Going against the trend: elections with increased voter turnout during the COVID-19 pandemic
As the COVID-19 pandemic is unfolding, with a second wave of infections already being experienced by various countries, a wide range of approaches are being taken by authorities to mitigate the public health impact, with an equally varied effects across the electoral cycle.
The tendency observed during the first months of the pandemic was for authorities to postpone elections. This was mainly due to numerous uncertainties regarding the possibility for completing the electoral cycle, while ensuring the health and safety of the people fulfilling different roles, in parallel with securing favourable conditions for inclusive, fair and transparent electoral processes. The trend has subsequently shifted as authorities have built a certain level or resilience, with a clear tendency towards holding elections.
Figure 2: Elections resuming gradually: Cumulative status of electoral processes impacted by Covid-19, Feb-August 2020.
The majority of the countries and territories that held elections since the crisis emerged saw a decline in turnout, raising concerns over the legitimacy of elections. However, Burundi, Germany (Bavaria), Israel, Mongolia, Montenegro, Poland, Singapore, Slovakia, South Korea, Spain (Galicia), Sri Lanka, Togo are countries that held elections amid the crisis and have seen an increase compared to the average turnout in their elections held beforehand between 2008 – 2019 (Figure 1).
The analysis, from more than 40 case studies developed by International IDEA, as part of the research on the Impact of COVID-19 on elections, identifies the factors that may have influenced the increase in turnout so far. A correlation exists between the implementation or scaled-up special voting arrangements (SVA), the political context and the timing of an election held.
Figure 3: Interactive map illustrating the impact of COVID-19 on elections worldwide
Special voting arrangements
The implementation of risk mitigation measures to contain the spread of the virus, including the use of SVAs, played an important role in most of the elections organized after the outbreak of COVID-19.
The SVAs were key elements that contributed to the, in some cases significant, increases in turnout. Postal voting, proxy voting, mobile ballot box voting, early voting have proven particularly important in many countries.
The voters in the German state of Bavaria had the possibility to choose between in-person voting and postal voting for the first round of local elections held on 16 March. As the risks related to COVID-19 increased, the authorities decided to switch to all-postal voting and made the necessary logistical arrangements during the two-week period between the first and second round. The measure resulted in an increase in turnout (59.5 per cent), including compared to the first round (58.8 per cent).
Even in other parts of Germany, SVAs were methods of participation that showed increases even if the overall turnout was lower, as it is the case in Lüdinghausen and Seppenradern. Similarly, in Austrian local elections in the province of Vorarlberg overall turnout decreased from 58.6 per cent in 2015 to 53.3 per cent in 2020, but the number of postal voters increased by 75 per cent compared to 2015.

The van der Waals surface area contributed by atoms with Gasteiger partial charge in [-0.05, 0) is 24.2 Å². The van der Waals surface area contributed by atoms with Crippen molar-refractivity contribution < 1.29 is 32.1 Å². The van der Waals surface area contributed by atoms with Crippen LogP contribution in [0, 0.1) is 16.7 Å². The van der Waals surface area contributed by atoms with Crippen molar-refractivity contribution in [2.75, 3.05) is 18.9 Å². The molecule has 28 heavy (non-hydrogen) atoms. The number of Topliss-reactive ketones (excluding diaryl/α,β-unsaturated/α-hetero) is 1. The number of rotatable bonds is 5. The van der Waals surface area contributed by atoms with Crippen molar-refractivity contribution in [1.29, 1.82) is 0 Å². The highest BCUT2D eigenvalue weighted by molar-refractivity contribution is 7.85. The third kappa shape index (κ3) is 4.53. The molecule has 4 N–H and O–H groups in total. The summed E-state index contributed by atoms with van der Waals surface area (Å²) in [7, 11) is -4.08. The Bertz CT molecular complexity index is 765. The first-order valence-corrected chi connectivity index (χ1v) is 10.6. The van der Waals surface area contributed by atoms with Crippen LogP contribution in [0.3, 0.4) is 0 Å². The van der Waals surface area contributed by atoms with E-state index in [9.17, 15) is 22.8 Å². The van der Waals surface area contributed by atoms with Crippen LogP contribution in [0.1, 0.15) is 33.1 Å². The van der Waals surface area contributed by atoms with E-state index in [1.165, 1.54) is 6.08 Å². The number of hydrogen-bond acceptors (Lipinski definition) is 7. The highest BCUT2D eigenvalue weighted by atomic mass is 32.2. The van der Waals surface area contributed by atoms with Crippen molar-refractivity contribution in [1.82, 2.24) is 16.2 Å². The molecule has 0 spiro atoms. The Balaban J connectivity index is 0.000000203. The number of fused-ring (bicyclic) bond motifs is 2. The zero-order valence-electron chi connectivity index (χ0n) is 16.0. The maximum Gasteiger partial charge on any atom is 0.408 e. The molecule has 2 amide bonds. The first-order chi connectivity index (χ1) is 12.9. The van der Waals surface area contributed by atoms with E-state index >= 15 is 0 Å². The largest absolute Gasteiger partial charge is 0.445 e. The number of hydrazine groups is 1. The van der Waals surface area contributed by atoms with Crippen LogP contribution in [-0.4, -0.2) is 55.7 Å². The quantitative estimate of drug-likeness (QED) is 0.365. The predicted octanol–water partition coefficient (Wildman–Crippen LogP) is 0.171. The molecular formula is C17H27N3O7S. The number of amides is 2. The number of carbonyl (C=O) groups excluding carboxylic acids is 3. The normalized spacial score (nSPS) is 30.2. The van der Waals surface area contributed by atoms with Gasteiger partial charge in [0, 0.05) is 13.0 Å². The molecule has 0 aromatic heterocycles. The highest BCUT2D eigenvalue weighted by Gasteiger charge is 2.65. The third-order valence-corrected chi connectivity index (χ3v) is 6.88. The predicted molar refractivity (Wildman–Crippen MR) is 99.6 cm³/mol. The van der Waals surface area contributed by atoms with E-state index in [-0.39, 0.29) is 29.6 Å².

South Korea’s success story as one of the first countries to organize national elections (April 2020) amid the COVID-19 pandemic has been widely documented and the lessons learned from its experience informed the measures implemented by other countries, such as Singapore, which also saw an increase in turnout.
SVAs will continue to play a significant role in future elections as the world is seeing new spikes in the number of infections, while countries and territories seem more willing to hold elections.
What both countries have in common and what arguably led to a high turnout is that both elections were deemed as crucial by the population in both countries and that the race in both elections were closely fought.
Burundi held presidential, legislative and local elections in May 2020 with few risk mitigation measures in place. Officially, only reported 42 infections with COVID-19 by the day of elections. While local officials repeatedly downplayed the risk posed by the novel coronavirus, all foreign electoral observers were requested by the local government to quarantine for 14 days. The turnout increased by approximately 14% compared to the previous elections.
Slovakia and Togo, two countries that held national elections in February 2020, only a few weeks after the Director-General of the World Health Organization (WHO) declared the outbreak of COVID-19 to be a Public Health Emergency of International Concern, saw an increase in turnout. However, there were no COVID-19 cases reported on the territory of the two countries at the time of elections, so there is a low probability that the risk of contagion influenced the decision to go to the polls for most of their citizens. No health and safety measures were implemented.
Israel held legislative elections on 2 March 2020, nine days before the WHO announced COVID-19 outbreak as a pandemic on 11 March 2020 and while the country had reported 12 infections with the novel coronavirus. The authorities established special polling stations and implemented specific measures for the 5630 people under home quarantine after returning from abroad. More than 72 per cent had voted by the time those polling stations were closed. Despite concerns related to voter fatigue (the third elections in less than one year), the overall national turnout was 71.5 per cent, higher than both the one registered in the previous legislative elections held in 2019 and the average turnout between 2008 and 2019.
More case studies as well as a catalogue with the latest analysis and publications by International IDEA experts on the impact of COVID-19 on elections worldwide are available here.